Some features of this site are not compatible with your browser. Install Opera Mini to
better experience this site.
Flooding in Pakistan
This page contains archived content and is no longer being updated. At the time of publication, it represented the best available science. However, more recent observations and studies may have rendered some content obsolete.
The Indus River at Sukkur was at exceptionally high levels on August 18, 2010, when the Advanced Spaceborne Thermal Emission and Reflection Radiometer (ASTER) on NASA’s Terra satellite captured the top false-color image. The lower image shows the Sukkur region on August 13, 2001. Water ranges from dark blue to silvery blue, and plant-covered land is red in the false-color image.
Sukkur is the hub of a crucial irrigation network that brings water to farms throughout the Sindh province. The dark blue canals surround the white-gray city of Sukkur in both images. In the top image, the Indus River extends over its banks across many kilometers. Near the city, the river seems to be held in check by the canals and associated structures.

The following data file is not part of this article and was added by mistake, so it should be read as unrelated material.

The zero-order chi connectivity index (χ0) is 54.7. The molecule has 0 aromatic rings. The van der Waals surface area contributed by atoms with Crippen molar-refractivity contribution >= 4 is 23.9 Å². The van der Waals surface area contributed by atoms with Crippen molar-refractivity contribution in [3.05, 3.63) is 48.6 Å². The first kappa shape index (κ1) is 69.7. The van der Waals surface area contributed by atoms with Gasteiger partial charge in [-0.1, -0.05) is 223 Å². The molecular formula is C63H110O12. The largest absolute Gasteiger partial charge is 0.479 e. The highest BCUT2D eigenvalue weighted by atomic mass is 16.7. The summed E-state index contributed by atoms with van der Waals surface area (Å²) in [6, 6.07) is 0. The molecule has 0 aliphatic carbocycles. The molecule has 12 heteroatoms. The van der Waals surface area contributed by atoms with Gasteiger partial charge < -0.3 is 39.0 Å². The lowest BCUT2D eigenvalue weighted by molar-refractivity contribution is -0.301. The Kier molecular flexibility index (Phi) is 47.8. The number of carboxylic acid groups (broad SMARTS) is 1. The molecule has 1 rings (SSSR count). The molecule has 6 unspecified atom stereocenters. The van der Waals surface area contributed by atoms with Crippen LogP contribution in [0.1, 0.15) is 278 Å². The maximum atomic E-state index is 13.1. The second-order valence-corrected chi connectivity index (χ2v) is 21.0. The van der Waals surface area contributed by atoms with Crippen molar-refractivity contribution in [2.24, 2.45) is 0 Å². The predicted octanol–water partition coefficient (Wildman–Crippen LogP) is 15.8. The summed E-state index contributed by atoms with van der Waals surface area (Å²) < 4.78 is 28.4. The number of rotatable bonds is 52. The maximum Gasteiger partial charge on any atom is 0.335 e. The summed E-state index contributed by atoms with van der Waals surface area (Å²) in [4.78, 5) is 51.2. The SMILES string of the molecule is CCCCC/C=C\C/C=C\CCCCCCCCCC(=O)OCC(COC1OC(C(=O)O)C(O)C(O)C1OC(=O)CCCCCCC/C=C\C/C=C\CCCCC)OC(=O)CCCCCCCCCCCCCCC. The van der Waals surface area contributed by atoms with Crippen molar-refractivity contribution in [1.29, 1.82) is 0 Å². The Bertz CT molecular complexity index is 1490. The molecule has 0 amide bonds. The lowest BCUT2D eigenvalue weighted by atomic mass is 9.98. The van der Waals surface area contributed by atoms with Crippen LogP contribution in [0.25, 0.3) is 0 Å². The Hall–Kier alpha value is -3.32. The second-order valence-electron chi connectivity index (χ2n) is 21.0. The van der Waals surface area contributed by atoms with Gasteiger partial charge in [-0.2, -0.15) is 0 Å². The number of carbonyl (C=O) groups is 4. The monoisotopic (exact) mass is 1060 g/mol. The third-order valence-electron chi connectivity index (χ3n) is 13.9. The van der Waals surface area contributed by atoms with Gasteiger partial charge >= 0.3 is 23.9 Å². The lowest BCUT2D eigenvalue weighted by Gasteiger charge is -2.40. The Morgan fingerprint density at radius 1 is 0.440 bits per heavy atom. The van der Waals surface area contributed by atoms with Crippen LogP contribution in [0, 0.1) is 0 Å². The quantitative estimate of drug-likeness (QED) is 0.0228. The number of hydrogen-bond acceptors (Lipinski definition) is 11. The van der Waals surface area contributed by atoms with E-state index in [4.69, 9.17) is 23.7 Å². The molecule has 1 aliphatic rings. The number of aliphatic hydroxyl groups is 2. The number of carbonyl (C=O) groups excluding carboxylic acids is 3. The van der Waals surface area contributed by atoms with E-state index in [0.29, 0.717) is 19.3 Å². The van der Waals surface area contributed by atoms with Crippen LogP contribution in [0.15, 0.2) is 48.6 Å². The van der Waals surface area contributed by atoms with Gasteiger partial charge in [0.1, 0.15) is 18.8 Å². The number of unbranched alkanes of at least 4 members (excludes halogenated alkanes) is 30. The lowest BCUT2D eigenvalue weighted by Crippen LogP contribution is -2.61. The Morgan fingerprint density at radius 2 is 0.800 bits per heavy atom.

The floods started in late July when intense monsoon rains fell over northern Pakistan. By mid-August, vast swaths of Pakistan were flooded, affecting more than 15 million people.
NASA Earth Observatory image created by Jesse Allen and Robert Simmon, using data provided courtesy of NASA/GSFC/METI/ERSDAC/JAROS, and U.S./Japan ASTER Science Team. Caption by Holli Riebeek.
Floods surround the Pakistani city of Sukkur in this false-color image from August 18, 2010.